Several years ago Mike Muller, my friend and former colleague at Intel was sent to Chengdu, the capital of the providence of Szechuan in Southwest China. It was an assignment I would have loved. Unfortunately I could barely spell the name of the enterprise asset management application Mike would be training our Chinese counterparts how to use. From an application and business knowledge perspective, Mike was the perfect man for the job. From the perspective of culinary culture, Intel should have sent me. Our counterparts may not have learned much about the asset management tool, but we would have had a great time feasting on the incendiary delights for which the Szechuan region is famous.
Mike is “bizarro Gil,” my polar opposite when it comes to dining. He’s absolutely brilliant, hilariously funny and a great family man, but to him adventurous dining would be using honey mustard on his chicken nuggets instead of barbecue sauce. Mike often joked about creating a blog in which he would publish reviews of all his favorite chain restaurants: Olive Garden, Applebee’s, Mimi’s and the like. He nearly broke my heart when he told me about a trip to Santa Fe which culminated in a meal at Chili’s instead of one of the wonderful restaurants for which the City Different is known. You could almost hear Mike’s stomach roil when I would describe some of the meals that define my gastronomic tendencies.
During Mike’s ten-day trip to Chengdu, most of his meals were at the American hotel in which he stayed…not that he minded too much. That hotel, he told me, prepared excellent burgers and steaks. In his defense, when Mike did wander out, the streets of Chengdu weren’t especially Chamber of Commerce worthy. As might be expected for a city of twenty-million souls, traffic congestion and air and water pollution were rampant. Local street markets and merchants weren’t necessarily sanitary and the bill of fare was comparable for weirdness with the array of aliens bellying up to a dive bar in the original Star Wars movie.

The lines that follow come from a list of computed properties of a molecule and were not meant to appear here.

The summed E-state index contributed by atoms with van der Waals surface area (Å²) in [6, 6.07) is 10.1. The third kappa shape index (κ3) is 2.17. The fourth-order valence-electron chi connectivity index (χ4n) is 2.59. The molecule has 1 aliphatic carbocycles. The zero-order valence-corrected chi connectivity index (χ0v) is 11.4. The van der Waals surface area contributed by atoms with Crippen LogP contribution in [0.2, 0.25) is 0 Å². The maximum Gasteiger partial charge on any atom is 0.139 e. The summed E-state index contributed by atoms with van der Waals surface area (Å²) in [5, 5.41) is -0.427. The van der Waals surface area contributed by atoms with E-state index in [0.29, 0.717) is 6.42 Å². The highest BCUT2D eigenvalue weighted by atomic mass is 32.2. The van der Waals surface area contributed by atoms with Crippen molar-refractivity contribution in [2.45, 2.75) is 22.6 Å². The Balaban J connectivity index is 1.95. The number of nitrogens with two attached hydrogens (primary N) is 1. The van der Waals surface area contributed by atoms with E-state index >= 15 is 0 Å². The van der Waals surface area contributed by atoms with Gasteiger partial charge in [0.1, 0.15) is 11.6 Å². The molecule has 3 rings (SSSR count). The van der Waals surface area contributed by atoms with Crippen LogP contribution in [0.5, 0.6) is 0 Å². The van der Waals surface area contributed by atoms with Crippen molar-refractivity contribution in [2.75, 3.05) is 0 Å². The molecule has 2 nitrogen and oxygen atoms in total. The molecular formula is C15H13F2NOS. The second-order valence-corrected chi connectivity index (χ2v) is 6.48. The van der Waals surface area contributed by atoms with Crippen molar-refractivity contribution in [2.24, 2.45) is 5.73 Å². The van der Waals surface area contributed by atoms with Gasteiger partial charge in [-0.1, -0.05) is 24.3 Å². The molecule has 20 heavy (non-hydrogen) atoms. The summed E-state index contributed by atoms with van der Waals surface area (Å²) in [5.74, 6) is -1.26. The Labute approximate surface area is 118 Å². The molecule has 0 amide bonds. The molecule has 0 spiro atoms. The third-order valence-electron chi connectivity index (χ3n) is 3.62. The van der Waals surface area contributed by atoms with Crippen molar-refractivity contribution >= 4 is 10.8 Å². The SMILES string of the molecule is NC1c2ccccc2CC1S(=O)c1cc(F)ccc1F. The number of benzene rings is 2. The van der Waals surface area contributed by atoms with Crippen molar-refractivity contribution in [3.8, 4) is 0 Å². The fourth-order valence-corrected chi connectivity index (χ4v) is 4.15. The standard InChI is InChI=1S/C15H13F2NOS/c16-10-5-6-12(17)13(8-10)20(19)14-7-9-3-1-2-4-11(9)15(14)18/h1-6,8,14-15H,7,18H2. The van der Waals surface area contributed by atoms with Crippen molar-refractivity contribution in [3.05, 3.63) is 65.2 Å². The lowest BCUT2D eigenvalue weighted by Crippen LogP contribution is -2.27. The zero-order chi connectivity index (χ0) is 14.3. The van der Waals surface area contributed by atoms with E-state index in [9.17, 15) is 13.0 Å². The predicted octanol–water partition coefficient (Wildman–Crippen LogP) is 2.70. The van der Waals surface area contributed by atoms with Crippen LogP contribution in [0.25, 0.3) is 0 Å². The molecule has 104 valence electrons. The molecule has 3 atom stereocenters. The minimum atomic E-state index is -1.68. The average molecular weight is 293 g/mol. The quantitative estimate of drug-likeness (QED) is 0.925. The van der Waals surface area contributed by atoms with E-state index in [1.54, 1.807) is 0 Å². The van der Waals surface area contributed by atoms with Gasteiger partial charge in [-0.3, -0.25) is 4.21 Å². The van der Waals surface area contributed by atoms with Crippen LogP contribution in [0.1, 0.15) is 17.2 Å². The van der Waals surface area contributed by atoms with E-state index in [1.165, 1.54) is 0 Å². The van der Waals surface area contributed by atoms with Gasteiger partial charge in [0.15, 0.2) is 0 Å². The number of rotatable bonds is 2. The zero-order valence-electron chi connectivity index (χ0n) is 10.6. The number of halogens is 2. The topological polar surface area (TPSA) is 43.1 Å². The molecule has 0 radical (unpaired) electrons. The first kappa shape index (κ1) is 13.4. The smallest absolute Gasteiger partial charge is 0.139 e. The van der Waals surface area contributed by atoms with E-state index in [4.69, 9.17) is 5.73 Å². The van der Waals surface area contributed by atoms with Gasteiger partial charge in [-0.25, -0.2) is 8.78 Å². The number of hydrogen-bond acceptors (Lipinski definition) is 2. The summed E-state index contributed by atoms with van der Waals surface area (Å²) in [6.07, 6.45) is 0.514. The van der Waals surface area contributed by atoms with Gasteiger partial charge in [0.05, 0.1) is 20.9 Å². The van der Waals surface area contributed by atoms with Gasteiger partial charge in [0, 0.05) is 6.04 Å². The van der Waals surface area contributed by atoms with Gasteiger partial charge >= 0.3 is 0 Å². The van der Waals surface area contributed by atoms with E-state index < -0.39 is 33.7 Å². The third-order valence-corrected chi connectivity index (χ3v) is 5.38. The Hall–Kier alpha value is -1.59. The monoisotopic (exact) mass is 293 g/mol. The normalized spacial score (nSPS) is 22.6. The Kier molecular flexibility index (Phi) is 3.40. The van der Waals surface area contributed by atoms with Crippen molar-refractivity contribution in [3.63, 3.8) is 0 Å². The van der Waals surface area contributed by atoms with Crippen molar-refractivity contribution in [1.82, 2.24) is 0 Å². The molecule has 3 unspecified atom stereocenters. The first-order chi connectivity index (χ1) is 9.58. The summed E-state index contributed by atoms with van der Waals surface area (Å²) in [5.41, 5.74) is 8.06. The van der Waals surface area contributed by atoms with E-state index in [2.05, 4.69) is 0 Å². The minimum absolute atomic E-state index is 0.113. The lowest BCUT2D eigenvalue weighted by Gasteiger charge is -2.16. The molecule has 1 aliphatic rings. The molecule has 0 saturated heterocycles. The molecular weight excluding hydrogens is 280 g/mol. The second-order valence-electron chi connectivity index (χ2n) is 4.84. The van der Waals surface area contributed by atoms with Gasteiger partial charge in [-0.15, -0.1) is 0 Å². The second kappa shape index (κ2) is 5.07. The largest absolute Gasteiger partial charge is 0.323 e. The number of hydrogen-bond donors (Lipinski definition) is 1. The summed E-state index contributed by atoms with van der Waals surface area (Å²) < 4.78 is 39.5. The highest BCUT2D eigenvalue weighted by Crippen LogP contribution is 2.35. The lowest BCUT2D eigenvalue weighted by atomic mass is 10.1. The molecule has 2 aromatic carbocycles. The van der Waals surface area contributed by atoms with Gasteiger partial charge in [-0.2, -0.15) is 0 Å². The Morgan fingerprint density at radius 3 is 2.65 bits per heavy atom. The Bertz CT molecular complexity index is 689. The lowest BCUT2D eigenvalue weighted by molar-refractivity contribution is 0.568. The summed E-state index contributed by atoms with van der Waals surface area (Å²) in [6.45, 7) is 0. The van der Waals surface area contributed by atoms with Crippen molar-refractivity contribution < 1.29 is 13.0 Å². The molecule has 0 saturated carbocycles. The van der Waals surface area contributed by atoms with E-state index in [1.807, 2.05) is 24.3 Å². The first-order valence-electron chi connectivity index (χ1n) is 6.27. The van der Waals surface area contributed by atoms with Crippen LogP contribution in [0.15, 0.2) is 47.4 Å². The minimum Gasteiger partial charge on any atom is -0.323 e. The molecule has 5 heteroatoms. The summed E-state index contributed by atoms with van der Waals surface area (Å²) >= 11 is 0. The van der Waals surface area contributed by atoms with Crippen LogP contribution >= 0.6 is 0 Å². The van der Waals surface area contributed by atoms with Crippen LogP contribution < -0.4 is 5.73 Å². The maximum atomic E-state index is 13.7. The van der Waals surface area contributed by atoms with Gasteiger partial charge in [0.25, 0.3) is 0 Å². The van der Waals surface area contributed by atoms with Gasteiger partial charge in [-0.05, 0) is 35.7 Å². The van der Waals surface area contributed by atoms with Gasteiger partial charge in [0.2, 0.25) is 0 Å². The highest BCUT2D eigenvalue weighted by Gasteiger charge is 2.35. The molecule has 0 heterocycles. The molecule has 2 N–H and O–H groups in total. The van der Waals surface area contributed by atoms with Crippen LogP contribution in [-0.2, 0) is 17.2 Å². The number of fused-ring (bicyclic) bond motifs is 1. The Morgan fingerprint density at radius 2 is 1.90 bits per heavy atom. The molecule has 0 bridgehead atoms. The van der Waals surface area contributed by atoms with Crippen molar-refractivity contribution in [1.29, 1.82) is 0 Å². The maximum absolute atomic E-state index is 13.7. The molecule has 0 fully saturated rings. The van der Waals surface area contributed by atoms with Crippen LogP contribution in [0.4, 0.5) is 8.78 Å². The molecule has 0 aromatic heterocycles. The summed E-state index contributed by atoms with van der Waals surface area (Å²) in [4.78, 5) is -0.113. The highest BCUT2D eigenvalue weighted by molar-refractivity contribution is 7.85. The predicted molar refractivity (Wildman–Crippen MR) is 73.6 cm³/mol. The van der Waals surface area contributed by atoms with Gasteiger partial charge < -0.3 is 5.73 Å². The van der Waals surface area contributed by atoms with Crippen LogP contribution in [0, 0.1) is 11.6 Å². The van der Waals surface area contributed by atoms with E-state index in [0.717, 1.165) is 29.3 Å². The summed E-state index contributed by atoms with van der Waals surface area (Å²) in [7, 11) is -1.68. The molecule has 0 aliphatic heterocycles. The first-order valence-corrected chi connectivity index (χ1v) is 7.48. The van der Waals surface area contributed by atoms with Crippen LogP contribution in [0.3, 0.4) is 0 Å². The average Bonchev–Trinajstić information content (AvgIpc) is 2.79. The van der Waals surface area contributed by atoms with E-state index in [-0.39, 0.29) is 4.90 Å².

It goes without saying that the street market displays of the menageries of edible delights with all their mystery and intrigue would have been in my wheelhouse. Szechuan cuisine is an answered prayer for those of us who long ago wearied of sweet and sour everything. In the 1988 comedy Beetlejuice, a new homeowner and urban sophisticate who pursues a more rural life, asks “I can’t believe we’re eating Cantonese. Is there no Szechuan up here?” Despite my love of some Cantonese cuisine, it’s Szechuan cuisine that better sates my soul.
Because the province of Sichuan has such high humidity and is prone to rainy and overcast days, its residents have long enjoyed punishing, mouth-numbing spicy food. It’s thought that spicy food helps draw out excess moisture and cools the body. Two ingredients in particular are complicit in creating the tingling sensations of Szechuan cuisine: native Sichuan peppercorns, which also have a citrusy buzz; and chili peppers, which were brought over to China by Portuguese traders from South America in the 17th century. In combination, these two pungent ingredients are not only a hallmark of Sichuan cuisine, they lend themselves to another export increasing in popularity across the spacious skies: spicy hot pot.
Szechuan’s cuisine is much more diverse than its “hot-and-spicy” reputation suggests. Sure, there are dishes that hiss and spit with chili and Sichuan pepper, but there are also more “tame” flavors: mild, fruity chilis; the placating melody of sweet and sour; and the irresistible complexity of “garlic paste” dishes. Many Szechuan dishes aren’t spicy at all. Still, it’s largely because of its hot, spicy flavors that in recent years, Szechuan cuisine has exploded worldwide. Best of all, for purists and masochists like me, classic Szechuan dishes such as kung pao chicken and dan dan noodles are no longer “dumbed down” for Cantonese or Western palates, but served up in all their fiery, lip-tingling glory.
When we learned of the February, 2022 launch of Nio Szechuan on Montgomery just east of Louisiana, we (or at least the volcano-eater in our family) hoped the emphasis of this restaurant would be on the hot and spicy cuisine for which the Sichuan province is known. My hopes were bolstered upon discovering Nio Szechuan is owned and operated by the partnership group that owns Chengdu Tastein Las Vegas. Chengdu Taste was named one of the “18 Essential Chinese Restaurantsin Las Vegas” by Eater. It’s got four star ratings on both Yelp and TravelAdvisor.